Temporary Employees

Temporary Employees Help Organizations Deal with Seasonal Customer Fluctuations

Coworkers at workstations in high tech office
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Temporary employees are hired to assist employers to meet business demands yet allow the employer to avoid the cost of hiring a regular employee. Sometimes, it is the expectation of the employer that if the temporary employee is successful, the employer will hire the temporary employee.

A temporary employee who demonstrates a good work ethic, fits the company culture, learns quickly, regularly lends a helping hand, and doesn't need a manager to tell her what to do next, may receive an offer of employment.

This is a win for both the employer and the temporary employee.

Most frequently, though, hiring temporary employees serves a business purpose for the company and the objective is to hire temps rather than taking on the cost of a regular employee.

In some instances, the temporary employee may want to work part-time without committing to a full-time job within a company. Temporary employees who are pursuing a career as a freelance writer or developing their own product with the intent to start a company are good prospects as temporary employees.

Business purposes include seasonal customer demand, temporary surges in manufacturing orders, an employee on sick or maternity leave, and short-term, clearly defined work such as that of a census worker.

Temporary employees allow employers to maintain a cushion of some job security in employment for regular workers. Employers can let the temporary employees go first in a business or economic downturn.

Temporary employees work part or full-time. They rarely receive benefits or the job security afforded regular staff. A temporary assignment can end at any time depending on the employer’s needs. In other ways, temporary employees are often treated like regular employees and attend company meetings and events.

When using temporary employees or seasonal employees, do not feel that you are compelled to hire them just because they’ve worked for you for ninety days or more. In fact, examine the success of a temp at thirty days.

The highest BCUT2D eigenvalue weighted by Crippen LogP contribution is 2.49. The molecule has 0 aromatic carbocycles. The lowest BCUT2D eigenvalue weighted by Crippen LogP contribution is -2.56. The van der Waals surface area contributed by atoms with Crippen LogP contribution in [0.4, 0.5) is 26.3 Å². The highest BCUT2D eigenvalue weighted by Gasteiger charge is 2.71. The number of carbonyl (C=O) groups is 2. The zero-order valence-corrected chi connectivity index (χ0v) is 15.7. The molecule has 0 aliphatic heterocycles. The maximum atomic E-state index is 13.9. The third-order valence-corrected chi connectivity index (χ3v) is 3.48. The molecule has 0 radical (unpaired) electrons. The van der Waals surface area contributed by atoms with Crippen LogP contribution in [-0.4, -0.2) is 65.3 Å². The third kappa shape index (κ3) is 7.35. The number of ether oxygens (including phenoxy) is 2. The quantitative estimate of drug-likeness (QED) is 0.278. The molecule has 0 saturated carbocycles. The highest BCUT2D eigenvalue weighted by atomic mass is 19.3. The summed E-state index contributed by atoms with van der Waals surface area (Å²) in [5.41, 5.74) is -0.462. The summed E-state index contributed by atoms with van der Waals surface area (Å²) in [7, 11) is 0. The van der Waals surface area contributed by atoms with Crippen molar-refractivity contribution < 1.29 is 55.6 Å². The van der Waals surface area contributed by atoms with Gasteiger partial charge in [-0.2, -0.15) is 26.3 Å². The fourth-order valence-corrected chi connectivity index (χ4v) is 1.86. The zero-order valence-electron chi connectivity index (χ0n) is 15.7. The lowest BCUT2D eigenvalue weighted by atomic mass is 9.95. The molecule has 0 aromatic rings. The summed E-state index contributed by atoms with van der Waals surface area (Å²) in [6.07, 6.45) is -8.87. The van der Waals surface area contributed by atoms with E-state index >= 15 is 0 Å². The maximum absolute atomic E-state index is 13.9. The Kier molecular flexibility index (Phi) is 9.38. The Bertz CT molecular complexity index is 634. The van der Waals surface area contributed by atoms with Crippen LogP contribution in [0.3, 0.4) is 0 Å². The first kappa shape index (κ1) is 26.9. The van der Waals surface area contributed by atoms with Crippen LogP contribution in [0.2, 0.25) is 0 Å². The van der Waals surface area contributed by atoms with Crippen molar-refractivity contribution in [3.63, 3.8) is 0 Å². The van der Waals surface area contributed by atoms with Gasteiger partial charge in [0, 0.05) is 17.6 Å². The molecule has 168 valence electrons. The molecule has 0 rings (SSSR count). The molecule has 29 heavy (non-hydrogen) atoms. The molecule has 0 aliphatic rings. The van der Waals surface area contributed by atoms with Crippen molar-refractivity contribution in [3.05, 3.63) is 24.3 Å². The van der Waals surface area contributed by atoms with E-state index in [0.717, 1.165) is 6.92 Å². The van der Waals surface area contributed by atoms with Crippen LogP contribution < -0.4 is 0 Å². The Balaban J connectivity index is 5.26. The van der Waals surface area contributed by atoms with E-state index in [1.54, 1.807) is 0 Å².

If you are not certain that he will make a superior employee, replace him with another temp. Your supervisors tend to settle for good enough because the temp comes to work every day and does the job.

The supervisor sees this as an opportunity to not have to constantly train new temps and this is appreciated. It is not, however, the way to obtain a superior staff. I tell supervisors they may hire the top 5% or so of their temporary staff members – only the very best.

Employers will experience increased difficulty when scheduling temporary employees due to the rules of the Affordable Care Act (ACA). Here's a summary of how it affects how you schedule temporary employees and how many days they can work before they are eligible for health care through the temporary employer.

Temporary employees are hired directly by the company or they are obtained from a temporary staffing agency. If an agency provides the temporary employee, the employer pays a fee over and above the compensation collected by the employee.

Temporary employees, who work through an agency, may have paid benefits such as health care insurance. These employees remain the employee of the agency, though, not the employee of the company where they are placed.

Also Known As: temps, contingent workers, contract employees, consultants, seasonal workers